Hillsborough families have vowed to continue campaigning for a law which they describe as a “legacy” to the victims of the disaster, after the Government stopped short of introducing the legislation.
On Wednesday, ministers apologised for delays as they published a response to former bishop of Liverpool the Right Rev James Jones’s report into the experiences of families of the 97 victims of the tragedy, which happened at the 1989 FA Cup semi-final at the Sheffield Wednesday stadium.
The Government said it had signed up to a Hillsborough Charter, pledging to place the public interest above its own reputation, but said a “Hillsborough Law” incorporating a legal duty of candour was not necessary.
Campaigner Margaret Aspinall, whose 18-year-old son James Aspinall was one of the victims of the tragedy, said: “To me, it’s like giving a child a packet of crisps but when you open it there’s nothing in it.
“It’s as simple as that. To me that definitely does not go far enough.
“We will be arguing for a Hillsborough Law, that’s the most important thing to me.”
Prime Minister Rishi Sunak told the Commons he was “profoundly sorry” for what the Hillsborough families had been through and hoped to meet them in the new year.
Home Secretary James Cleverly and Justice Secretary Alex Chalk said they were “deeply sorry” for the delay in responding to Mr Jones’s recommendations, published in 2017, and acknowledged it had taken “too long, compounding the agony of the Hillsborough families and survivors”.
Jenni Hicks, mother of Hillsborough victims Sarah, 19, and Vicki, 15, said: “I think we’re way past apologies really, we passed apologies a long time ago.
“It was frustrating to wait this long and, reading the report, I don’t know what on earth’s taken them six years to respond because a lot of the things they’re talking about still need a lot of consultations, still haven’t been agreed.”
In his report, Mr Jones called for the Government to give “full consideration” to a “Hillsborough Law” or Public Authority (Accountability) Bill, which would include a legal duty of candour on public authorities and officials to tell the truth and proactively co-operate with official investigations and inquiries.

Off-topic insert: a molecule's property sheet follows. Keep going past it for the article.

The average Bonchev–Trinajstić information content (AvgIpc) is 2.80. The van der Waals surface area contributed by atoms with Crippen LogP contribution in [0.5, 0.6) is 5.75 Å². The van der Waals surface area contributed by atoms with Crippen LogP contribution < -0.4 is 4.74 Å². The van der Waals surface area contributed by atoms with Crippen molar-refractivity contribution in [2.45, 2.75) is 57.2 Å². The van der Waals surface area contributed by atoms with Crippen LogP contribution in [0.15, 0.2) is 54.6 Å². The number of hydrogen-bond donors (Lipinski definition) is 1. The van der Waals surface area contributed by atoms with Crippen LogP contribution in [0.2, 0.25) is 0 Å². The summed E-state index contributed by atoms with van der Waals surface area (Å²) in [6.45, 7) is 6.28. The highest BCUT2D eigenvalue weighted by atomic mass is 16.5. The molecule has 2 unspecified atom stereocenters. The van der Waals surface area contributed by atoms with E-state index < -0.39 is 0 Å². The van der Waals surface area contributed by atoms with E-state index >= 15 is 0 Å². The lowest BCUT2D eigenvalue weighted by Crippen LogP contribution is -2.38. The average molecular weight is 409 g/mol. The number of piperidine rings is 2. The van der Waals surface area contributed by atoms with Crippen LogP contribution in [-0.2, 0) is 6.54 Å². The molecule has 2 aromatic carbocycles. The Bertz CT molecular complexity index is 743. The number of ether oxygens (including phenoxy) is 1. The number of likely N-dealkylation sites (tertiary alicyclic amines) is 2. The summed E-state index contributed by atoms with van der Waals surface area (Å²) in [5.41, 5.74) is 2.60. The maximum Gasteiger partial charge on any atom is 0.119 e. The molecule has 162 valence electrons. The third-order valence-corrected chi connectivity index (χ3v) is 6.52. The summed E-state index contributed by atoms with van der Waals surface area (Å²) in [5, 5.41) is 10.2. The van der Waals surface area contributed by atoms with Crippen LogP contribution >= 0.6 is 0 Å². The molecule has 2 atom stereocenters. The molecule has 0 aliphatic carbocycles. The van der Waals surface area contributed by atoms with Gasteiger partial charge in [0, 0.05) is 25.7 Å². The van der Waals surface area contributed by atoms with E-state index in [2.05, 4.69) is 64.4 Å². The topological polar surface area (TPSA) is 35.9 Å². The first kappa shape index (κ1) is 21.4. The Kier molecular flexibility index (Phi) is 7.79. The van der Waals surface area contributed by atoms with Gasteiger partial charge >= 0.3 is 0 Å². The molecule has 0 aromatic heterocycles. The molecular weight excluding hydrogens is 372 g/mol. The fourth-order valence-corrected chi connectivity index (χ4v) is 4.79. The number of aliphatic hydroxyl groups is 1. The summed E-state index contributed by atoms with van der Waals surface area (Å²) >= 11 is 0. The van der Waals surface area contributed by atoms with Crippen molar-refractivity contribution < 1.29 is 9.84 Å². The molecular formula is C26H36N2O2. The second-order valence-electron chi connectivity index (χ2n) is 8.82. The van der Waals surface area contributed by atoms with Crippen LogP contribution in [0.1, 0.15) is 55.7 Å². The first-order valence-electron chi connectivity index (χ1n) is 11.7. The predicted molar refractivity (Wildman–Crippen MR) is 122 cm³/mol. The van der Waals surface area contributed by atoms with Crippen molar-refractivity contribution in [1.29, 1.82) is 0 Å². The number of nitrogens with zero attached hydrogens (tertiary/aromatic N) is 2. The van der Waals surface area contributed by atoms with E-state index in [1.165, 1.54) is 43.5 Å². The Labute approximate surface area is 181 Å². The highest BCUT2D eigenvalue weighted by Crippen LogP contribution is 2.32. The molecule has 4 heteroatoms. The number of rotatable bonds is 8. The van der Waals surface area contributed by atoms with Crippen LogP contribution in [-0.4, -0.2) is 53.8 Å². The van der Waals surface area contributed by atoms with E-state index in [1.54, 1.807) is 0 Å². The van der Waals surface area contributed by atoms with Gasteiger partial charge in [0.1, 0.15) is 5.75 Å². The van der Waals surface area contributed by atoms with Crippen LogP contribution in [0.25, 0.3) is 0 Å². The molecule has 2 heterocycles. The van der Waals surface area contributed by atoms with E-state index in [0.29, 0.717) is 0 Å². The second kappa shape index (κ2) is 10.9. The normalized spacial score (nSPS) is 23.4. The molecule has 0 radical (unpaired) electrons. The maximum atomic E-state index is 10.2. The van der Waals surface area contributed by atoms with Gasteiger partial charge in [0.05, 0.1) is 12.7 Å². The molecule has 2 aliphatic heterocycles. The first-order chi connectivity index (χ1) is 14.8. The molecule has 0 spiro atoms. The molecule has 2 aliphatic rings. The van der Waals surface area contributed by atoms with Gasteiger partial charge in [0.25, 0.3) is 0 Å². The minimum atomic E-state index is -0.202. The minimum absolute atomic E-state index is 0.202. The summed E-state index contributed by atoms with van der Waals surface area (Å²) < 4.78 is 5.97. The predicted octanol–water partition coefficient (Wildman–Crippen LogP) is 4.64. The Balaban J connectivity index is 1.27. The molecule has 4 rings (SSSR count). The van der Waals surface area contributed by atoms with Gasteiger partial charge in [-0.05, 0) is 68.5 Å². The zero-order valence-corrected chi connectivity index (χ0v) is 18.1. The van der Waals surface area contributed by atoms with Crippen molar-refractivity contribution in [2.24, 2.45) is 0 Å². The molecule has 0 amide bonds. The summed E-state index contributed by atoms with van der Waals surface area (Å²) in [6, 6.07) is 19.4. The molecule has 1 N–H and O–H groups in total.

But the response stated the Government was “not aware” of any gaps in legislation or clarifications needed that would further encourage a culture of candour among public servants in law.
It is understood the Government believes that adopting the duty of candour would risk “creating conflict and confusion” because of the framework of duties and obligations already developed since the disaster.
Deanna Matthews, whose uncle Brian died at Hillsborough, said she believed the Government response was “misguided”.
She said: “It’s quite clear to see that the legislation that we would want to be introduced by the Hillsborough Law doesn’t exist in the format that we would propose that it needs to be.
“Yes, there are various different duties over various different departments or public sectors but there’s not one unifying piece of legislation that brings it all together neatly under one header.”
Ms Matthews’ mother, Debbie, said they would not give up the campaign.
She added: “If we do get the Hillsborough Law that’s going to be the legacy to our loved ones. It’s not going to help us but hopefully it will help other people who find themselves in a situation where they’re up against the state.”
In its report, the Government said the families and survivors were “entirely justified” in their frustration with the evasiveness they experienced from public officials.
But it said much had changed in terms of expectations and requirements on public officials since 1989.
It said that “continuing to drive and encourage a culture of candour among public servants” was essential and an important part of the Hillsborough Charter, which Deputy Prime Minister Oliver Dowden had signed on behalf of the Government.
By signing the charter for families bereaved through public tragedy, proposed by Mr Jones, leaders of public bodies commit to place the public interest above their own reputations, approach forms of public scrutiny – including public inquiries and inquests – with candour, and avoid seeking to defend the indefensible.
The Government response also states that it will consult on expanding the provision of legal aid for inquests following public disasters.
Mr Jones, who was with Hillsborough families in Liverpool when the Government response was published, said it was a “serious and substantial response”.
He said: “The purpose of my report was to ‘ensure that the pain and suffering of the Hillsborough families is not repeated’. I say to the Government and to the families that this will be the test of these measures.
“The Government has made significant changes and I will continue to press for further action.”
Inquests into the deaths at the match, played between Liverpool and Nottingham Forest on April 15 1989, concluded in 2016 and found the victims were unlawfully killed and errors by the police and ambulance service caused or contributed to their deaths.
The match commander on the day, David Duckenfield, was charged with gross negligence manslaughter in 2017 but he was cleared in 2019 at a retrial, after the jury in his first trial was unable to reach a verdict.
In 2021, retired officers Donald Denton and Alan Foster and former force solicitor Peter Metcalf, who were accused of amending statements to minimise the blame on South Yorkshire Police, were acquitted of perverting the course of justice after a judge ruled there was no case to answer.